Covenant Protestant Reformed Church
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On the Supervision of the Lord's Table: Close Communion


A letter from John Calvin on the elders’ supervision of the Lord’s table:

"Dearest brothers, since this letter largely relates to individual churches in your midst, we have decided that the most convenient thing to do is to give you our letter to share. We are doing this not so much to avoid labour as to avoid expending so many words uselessly in individual letters, and especially to convince you that we are not saying one thing in one letter and something else in another. We want our consensus to be made known to all equally.

We hear that certain people are displeased when they are questioned about their faith in order that, if they are found to be poorly instructed in the faith, they may be denied admittance to the Lord’s Supper until they have made better progress. To those who are displeased by this strictness of yours, we say that they should not indulge their wickedness or seek indulgence in a matter that concerns their destruction. The apostle’s opinion ought to be well known among Christians, that anyone who eats the Lord’s bread unworthily is considered sacrilegious [1 Cor. 11:27]. For a person to use the bread worthily requires that he should examine himself; the apostle teaches quite clearly that those who are incapable of examining themselves should not approach that table.

Anyone, therefore, who approaches the Lord’s Supper heedlessly, without being instructed beforehand in the faith, arouses God’s anger. Those who are forbidden to approach it for this reason have nothing to complain of, since their salvation is being protected. If everyone were wise, everyone could be his own judge; but because many pay too little attention to themselves, it is expedient that the church have a definite procedure so that it never fails to prevent the sacraments from being profaned.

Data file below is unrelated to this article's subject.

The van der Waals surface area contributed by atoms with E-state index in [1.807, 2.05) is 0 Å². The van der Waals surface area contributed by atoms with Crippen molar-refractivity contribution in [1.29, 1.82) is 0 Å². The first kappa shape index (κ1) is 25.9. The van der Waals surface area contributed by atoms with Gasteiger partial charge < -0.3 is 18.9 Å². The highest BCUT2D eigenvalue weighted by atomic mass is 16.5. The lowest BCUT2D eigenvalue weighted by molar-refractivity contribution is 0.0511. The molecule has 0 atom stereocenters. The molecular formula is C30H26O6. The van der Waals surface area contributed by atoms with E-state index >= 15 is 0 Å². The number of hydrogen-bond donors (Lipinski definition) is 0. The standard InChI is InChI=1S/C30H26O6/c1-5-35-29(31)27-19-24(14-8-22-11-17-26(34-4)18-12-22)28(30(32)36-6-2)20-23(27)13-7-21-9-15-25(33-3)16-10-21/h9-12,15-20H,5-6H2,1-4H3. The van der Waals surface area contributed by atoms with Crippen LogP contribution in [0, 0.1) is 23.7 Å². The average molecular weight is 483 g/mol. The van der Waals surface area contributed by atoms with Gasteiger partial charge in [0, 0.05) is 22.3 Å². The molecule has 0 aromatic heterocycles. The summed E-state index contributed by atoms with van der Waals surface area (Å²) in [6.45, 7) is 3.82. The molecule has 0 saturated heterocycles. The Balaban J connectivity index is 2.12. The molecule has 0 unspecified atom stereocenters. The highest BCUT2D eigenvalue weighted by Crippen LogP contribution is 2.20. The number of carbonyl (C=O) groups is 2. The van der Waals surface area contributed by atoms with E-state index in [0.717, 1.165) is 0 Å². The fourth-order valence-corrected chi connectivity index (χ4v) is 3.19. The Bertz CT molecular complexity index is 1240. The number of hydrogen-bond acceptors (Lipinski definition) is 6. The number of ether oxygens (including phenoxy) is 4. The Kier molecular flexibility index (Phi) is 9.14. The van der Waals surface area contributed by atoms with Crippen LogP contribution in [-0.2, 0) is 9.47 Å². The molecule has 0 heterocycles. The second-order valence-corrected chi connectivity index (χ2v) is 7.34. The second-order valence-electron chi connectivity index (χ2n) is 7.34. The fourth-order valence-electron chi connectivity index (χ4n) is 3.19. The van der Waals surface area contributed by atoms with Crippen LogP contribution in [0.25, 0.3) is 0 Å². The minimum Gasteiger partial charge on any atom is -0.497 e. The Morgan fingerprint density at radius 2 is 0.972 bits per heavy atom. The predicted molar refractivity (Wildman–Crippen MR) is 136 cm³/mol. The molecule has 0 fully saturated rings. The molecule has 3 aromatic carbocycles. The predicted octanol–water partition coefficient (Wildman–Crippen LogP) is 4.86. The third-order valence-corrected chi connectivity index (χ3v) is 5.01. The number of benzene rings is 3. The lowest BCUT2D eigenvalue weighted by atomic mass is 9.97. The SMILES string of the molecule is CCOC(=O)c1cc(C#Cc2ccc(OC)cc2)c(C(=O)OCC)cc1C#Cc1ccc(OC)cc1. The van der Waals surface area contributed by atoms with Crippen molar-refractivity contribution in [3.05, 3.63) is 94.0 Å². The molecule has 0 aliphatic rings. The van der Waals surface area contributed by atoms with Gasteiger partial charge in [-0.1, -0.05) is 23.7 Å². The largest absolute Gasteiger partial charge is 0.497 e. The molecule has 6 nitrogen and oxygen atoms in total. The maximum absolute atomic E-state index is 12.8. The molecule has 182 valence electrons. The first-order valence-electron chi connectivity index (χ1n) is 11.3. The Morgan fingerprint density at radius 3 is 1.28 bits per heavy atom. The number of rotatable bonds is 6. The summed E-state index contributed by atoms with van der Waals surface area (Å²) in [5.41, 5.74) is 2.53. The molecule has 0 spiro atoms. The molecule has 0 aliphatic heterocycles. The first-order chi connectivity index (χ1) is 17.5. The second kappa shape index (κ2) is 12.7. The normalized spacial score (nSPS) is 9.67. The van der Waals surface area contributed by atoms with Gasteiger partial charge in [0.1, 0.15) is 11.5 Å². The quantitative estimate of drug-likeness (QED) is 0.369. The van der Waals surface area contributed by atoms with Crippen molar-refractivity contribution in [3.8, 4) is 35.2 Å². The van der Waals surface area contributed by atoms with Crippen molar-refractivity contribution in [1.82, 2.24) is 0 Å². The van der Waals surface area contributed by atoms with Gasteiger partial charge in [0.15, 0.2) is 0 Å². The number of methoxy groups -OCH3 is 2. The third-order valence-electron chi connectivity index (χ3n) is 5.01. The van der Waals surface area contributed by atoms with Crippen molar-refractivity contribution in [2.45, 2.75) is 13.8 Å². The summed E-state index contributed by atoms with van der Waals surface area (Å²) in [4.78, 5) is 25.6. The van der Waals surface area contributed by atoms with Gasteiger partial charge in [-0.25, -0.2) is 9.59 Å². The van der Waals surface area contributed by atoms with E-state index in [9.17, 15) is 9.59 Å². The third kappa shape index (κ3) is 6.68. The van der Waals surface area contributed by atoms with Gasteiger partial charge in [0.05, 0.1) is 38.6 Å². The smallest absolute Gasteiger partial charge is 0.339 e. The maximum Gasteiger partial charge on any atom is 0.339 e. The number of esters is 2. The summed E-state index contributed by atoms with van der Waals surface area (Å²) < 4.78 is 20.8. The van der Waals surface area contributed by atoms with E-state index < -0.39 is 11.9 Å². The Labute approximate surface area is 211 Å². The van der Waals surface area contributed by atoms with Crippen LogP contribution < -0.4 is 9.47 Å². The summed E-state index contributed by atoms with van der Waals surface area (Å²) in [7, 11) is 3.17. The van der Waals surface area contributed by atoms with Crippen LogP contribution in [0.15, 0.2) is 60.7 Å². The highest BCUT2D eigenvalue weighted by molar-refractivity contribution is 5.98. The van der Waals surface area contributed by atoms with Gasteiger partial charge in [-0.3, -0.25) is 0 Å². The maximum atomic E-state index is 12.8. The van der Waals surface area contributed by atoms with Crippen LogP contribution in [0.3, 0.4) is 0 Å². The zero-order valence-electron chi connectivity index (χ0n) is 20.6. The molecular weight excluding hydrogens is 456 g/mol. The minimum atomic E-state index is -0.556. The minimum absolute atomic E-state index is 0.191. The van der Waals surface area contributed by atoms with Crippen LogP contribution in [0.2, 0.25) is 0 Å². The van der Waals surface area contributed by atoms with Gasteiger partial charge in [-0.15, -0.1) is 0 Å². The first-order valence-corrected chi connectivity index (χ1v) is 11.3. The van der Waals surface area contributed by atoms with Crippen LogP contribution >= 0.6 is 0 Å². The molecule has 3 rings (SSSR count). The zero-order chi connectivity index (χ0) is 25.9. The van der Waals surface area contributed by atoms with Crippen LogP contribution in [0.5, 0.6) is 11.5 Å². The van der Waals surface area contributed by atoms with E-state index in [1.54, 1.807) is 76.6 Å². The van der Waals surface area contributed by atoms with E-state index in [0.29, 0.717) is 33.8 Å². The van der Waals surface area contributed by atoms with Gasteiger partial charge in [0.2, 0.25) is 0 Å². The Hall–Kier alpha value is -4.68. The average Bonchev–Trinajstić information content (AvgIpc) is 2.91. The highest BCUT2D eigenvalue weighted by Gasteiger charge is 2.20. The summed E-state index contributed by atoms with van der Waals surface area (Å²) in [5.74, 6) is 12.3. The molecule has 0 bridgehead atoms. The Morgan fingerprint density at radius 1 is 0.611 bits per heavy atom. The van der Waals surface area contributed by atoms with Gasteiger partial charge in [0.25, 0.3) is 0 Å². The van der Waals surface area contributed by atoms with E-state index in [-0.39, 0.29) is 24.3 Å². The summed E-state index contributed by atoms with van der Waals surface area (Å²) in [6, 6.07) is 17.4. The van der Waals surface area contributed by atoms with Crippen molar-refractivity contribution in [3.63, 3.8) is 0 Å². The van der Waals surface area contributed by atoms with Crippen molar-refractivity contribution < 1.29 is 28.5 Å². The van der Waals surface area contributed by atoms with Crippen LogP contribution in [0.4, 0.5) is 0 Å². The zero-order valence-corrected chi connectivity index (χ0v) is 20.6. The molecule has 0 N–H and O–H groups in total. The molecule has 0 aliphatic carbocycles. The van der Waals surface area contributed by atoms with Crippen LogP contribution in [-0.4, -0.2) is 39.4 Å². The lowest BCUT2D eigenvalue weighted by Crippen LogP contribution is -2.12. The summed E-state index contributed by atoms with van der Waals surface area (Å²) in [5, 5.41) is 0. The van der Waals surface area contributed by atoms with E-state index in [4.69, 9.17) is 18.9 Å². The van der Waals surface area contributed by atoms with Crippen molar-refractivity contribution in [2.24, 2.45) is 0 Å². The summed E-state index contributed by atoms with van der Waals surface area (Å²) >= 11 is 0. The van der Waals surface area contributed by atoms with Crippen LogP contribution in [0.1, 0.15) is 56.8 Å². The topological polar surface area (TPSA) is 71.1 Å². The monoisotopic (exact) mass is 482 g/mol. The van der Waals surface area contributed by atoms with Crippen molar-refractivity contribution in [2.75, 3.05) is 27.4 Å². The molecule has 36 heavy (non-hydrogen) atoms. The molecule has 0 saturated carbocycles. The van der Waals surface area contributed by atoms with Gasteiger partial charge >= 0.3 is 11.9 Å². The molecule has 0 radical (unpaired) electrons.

For everyone to be admitted to the Lord’s Supper, without distinction or selection, is a sign of contempt that the Lord cannot endure. The Lord himself distributed the supper to his disciples only. Therefore anyone not instructed in the doctrine of the gospel ought not to approach what the Lord has instituted. No one should be distressed when his Christianity is examined even down to the finest point when he is to be admitted to the Lord’s Supper. It should be established as part of the total state and system of discipline that ought to flourish in the church that those who are judged unworthy should not be admitted.

We know this seems novel to those who do not maintain a distinction between the yoke of our Lord Jesus Christ and the tyranny of the papacy, but it is your responsibility to search out the Lord’s will and submit yourselves to it, rather than to relax the reins on your desires. Even the example of infidels may inspire us with shame. Granted that they did not show that reverence in their superstitions which we ought to show in the sacraments; they nevertheless acknowledged that those judged to be defiled by some crime should be kept away from their superstitious rites.

When the Lord’s Supper is forbidden to someone, he should not think that he is excluded for all time, or that he has been thrown into a desperate situation. The purpose is for him to humble himself, and for others to learn through him. All this is set forth in the Word of God, and we ask of you through the Lord that you not be ashamed to subject yourselves in a matter that you know to be good and holy."

Augustus Hopkins Strong:  "Open communion logically leads to open church membership, and a church membership open to all, without reference to the qualifications required in Scripture, or without examination on the part of the church as to the existence of these qualifications in those who unite with it, is virtually an identification of the church with the world, and, without protest from Scripturally constituted bodies, would finally result in its actual extinction."